‘WE REJECT PRIVATISATION’ – says RMT leader on eve of strike

RMT members demonstrate opposite Downing St in July after the collapse of Metronet, demanding tube maintenance be taken back ‘in-house’. PM Brown refused
RMT members demonstrate opposite Downing St in July after the collapse of Metronet, demanding tube maintenance be taken back ‘in-house’. PM Brown refused

‘WE DON’T accept privatisation,’ RMT rail union leader Bob Crow said yesterday, on the eve of today’s strike by over 2,300 RMT members employed by the collapsed tube privateer Metronet.

The three-day strike by maintenance staff who were formerly employed directly by London Underground is expected to bring whole parts of the tube to a standstill.

Crow told News Line: ‘The strike’s going ahead tomorrow at 6.00pm and as far as we’re concerned we don’t accept privatisation.

‘Privatisation was forced upon us.

‘We won’t accept our members’ pay and conditions or jobs being cut, and that’s what we’re defending.’

The RMT is demanding ‘unequivocal guarantees’ on jobs, transfers and pensions for its members after Metronet was placed in the hands of the administrator.

‘The letter we have received from Metronet and the administrator falls way short of the guarantees our members need and deserve,’ Crow said in a statement from the rail union.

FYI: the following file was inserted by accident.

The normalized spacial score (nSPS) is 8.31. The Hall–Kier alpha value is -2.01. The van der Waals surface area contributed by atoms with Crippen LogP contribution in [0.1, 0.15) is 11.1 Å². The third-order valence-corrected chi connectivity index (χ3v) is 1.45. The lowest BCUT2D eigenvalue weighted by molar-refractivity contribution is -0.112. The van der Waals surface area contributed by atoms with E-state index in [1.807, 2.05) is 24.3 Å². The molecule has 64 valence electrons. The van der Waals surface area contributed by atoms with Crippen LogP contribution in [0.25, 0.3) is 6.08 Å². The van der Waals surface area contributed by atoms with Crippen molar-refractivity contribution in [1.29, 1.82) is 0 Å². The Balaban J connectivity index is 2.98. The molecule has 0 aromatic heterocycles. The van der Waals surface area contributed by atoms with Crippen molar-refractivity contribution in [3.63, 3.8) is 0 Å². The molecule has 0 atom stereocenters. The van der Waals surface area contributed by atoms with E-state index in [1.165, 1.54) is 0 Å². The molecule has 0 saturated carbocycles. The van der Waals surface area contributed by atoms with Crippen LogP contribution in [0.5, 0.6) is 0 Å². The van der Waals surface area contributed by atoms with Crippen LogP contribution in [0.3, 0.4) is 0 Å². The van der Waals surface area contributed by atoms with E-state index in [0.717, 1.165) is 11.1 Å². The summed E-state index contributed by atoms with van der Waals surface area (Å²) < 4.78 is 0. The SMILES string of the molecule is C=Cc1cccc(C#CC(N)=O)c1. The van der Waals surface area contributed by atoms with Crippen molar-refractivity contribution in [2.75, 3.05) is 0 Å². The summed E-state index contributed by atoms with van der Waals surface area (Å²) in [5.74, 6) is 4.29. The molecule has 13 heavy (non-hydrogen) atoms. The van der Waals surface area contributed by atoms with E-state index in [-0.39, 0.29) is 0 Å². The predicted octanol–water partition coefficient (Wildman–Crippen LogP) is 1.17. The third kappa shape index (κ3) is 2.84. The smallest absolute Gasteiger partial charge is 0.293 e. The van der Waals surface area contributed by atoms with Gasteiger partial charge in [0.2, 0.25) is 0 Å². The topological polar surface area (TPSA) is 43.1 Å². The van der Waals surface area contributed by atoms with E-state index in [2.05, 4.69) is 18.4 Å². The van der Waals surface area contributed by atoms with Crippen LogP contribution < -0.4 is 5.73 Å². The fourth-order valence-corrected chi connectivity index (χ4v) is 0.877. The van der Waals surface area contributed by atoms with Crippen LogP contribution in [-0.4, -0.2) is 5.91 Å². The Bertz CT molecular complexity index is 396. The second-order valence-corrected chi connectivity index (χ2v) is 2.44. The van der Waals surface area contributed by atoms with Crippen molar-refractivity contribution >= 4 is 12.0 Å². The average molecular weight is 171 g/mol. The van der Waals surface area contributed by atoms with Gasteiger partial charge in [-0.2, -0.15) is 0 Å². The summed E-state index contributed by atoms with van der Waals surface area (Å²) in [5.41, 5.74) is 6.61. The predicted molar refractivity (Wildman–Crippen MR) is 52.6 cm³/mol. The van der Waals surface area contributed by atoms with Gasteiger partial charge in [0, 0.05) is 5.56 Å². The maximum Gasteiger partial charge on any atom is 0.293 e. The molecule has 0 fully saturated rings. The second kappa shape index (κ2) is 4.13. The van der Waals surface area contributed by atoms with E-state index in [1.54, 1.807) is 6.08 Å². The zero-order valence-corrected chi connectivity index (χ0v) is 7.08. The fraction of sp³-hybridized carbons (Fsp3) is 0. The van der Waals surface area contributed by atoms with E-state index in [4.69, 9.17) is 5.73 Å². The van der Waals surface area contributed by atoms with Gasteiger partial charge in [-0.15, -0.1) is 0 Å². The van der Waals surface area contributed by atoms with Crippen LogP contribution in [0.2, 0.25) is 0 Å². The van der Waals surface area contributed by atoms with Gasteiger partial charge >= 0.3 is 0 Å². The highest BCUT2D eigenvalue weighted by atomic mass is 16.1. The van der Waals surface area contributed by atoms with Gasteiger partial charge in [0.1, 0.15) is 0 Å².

‘What we sought was firm, unequivocal guarantees, but frankly our members are being asked to stake their jobs and their pensions on a pig in a poke.

‘The only assurances we have received about jobs and transfers cover only the period of administration, and that is simply not good enough. 

‘It is strange that the administrator can determine all sorts of things about the future of the PPP contracts, apparently including who the next fat-cat privateer might be, but is not in a position to give on-going guarantees on the jobs of the people who actually do the work.

‘On pensions we have received no guarantee from the employer at all.

‘When the government forced through the disastrous part-privatisation of the Tube, the deputy prime minister told the world that the pensions of our members would be safe.

‘What we need from the administrator and Metronet is an unequivocal confirmation that Prescott’s statement will be adhered to by this employer or by any other employer under the PPP (Public Private Partnership).

‘Anything less is unacceptable.’

Crow added: ‘Of course we welcome (London mayor) Ken Livingstone’s desire to bring Tube maintenance back in-house, but the fact remains that the guarantees we need can only come from the employer.’

A demonstration has been called outside the Department of Transport in central London tomorrow at 11.30am to show support for the striking Metronet workers.

If the RMT does not receive the guarantees it is seeking, then another three-day strike will be staged.

The TSSA is also calling its members out on strike, for a 48-hour action from 8am tomorrow.

The union said that some ‘progress’ had been made in a meeting with Transport for London (TfL) and Mayor Livingstone over two issues, ‘the job cuts and Bombardier transfers’.

‘However,’ said Regional Organiser Andy Young, ‘we await suitable written confirmation of the commitment from the Metronet CEO and PPP Administrator to remove these proposals completely whilst the company is in administration.’

A meeting of TSSA members takes place today.